6. Be aware that you, too, are an animal, dependent on the web of life. Think and act accordingly.
7. Don't think you can escape judgement by robbing people with a false prospectus rather than a knife
8. Turn off that fucking cell phone - you can have no idea how unimportant your call is to us.
9. Denounce jihadists and crusaders for what they are: psychopaths with ugly delusions.
10. Be willing to renounce any god, faith or political force should any directive contradict this list.
In short: Don't swallow your moral code in tablet form.
Posted by Steve Borthwick at 7:28 pm
I read that MP David Tredinnick is getting laughed at again for trying to promote Homoeopathic remedies as part of his (ludicrous) role on the Science and Technology Committee. In an interview on radio 4 today he was exposed by Professor Lord Winston to be a wilfully ignorant buffoon whose grasp of scientific facts is truly appalling (starts at 2:54).
Tredinnick kicked off by claiming that Winston was not "qualified" to comment on Homoeopathy because Winston had never "studied it" - this fact doesn't seem to stop Tredinnick (who has a "business degree") babbling on about it at every turn, but in actual fact Winston has studied so called "alternative medicines" and reiterated the fact that no Scientific study has ever shown any significant Homoeopathic effect, ever. You would have thought that if successful outcomes were as obvious as claimed then it would be trivial for the Homoeopathy industry to pony up some money (from their bloated pots of profit) for double blind trials in order to highlight data that shows efficacy? Apparently not.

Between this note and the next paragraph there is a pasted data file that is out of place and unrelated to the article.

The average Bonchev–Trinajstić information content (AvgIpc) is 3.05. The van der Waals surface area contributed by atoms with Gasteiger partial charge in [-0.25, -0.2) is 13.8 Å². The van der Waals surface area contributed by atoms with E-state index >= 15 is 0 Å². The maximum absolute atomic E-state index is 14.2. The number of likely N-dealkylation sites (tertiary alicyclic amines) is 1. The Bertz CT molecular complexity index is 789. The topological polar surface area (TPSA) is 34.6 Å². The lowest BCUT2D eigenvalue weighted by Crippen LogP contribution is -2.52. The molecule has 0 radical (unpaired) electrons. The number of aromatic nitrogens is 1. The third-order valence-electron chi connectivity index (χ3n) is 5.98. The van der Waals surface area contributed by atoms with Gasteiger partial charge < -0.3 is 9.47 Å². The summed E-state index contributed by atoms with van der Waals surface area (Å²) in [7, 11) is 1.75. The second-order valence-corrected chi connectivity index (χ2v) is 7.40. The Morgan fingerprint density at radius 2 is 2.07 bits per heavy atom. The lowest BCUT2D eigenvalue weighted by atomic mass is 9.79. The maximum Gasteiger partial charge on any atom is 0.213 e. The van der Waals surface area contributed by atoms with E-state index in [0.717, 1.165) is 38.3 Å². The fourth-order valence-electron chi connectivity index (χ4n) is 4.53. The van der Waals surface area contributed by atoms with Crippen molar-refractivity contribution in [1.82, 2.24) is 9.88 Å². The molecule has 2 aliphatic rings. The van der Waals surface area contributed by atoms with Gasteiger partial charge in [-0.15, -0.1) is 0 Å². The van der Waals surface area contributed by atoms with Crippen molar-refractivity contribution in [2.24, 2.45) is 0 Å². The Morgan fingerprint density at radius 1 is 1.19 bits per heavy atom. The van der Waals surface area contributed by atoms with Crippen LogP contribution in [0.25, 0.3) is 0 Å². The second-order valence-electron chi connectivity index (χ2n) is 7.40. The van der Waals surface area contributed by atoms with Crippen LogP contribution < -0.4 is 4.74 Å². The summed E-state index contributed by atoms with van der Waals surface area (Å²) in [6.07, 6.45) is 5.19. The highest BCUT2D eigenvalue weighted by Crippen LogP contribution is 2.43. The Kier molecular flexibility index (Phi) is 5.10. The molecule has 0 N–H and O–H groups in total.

Tredinnick then went on to babble about microbial resistance to antibiotics and how this can be alleviated by people taking Homoeopathic remedies instead; he cited his own experience of having a cold over the weekend and getting better via a Homoeopathic remedy "without taking antibiotics". Lord Winston reminded everyone that colds are viruses and therefore antibiotics would have no effect anyway. Such ignorance is criminal for someone who is supposedly representing people on a committee with a scientific and medical remit and how he got onto this committee in the first place cause for grave concern.
No one really cares what nonsense Tredinnick believes in the privacy of his own home, if he wants to pay £10 of his own money for a few milligrams of pure water believing that it will cure him of a common cold then so what; there are much worse things in the world to worry about. However what does worry me is misinformation, and the wider issues of what homoeopaths themselves do: undermine vaccination campaigns, wasting precious NHS resources, give foolish advice on serious illnesses, attack medicine, attack individual people, undermine the public’s understanding of evidence, and so on. Mr Tredinnick seems to have a bad case of the Galileo fallacy, i.e. the fact that some geniuses were laughed at does not imply that all who are laughed at are geniuses. As Carl Sagan once pointed out, people also laughed at Coco the Clown.
Posted by Steve Borthwick at 2:18 pm
Sunday, December 07, 2014
Friday, December 05, 2014
NASA's latest space exploit lifted off from Cape Canaveral in Florida a few minutes ago, incredible power and precision on display in a faultless launch. The actual "Orion" mission is the bit sitting on top of this Delta IV heavy lift launch system and is the craft ultimately intended to take men to Mars (wow!). This time the trip is a short one however, a couple of orbits around the planet and home for tea and scones, let's hope the new heat shield test is a success or the crash test dummies might splash down a bit singed.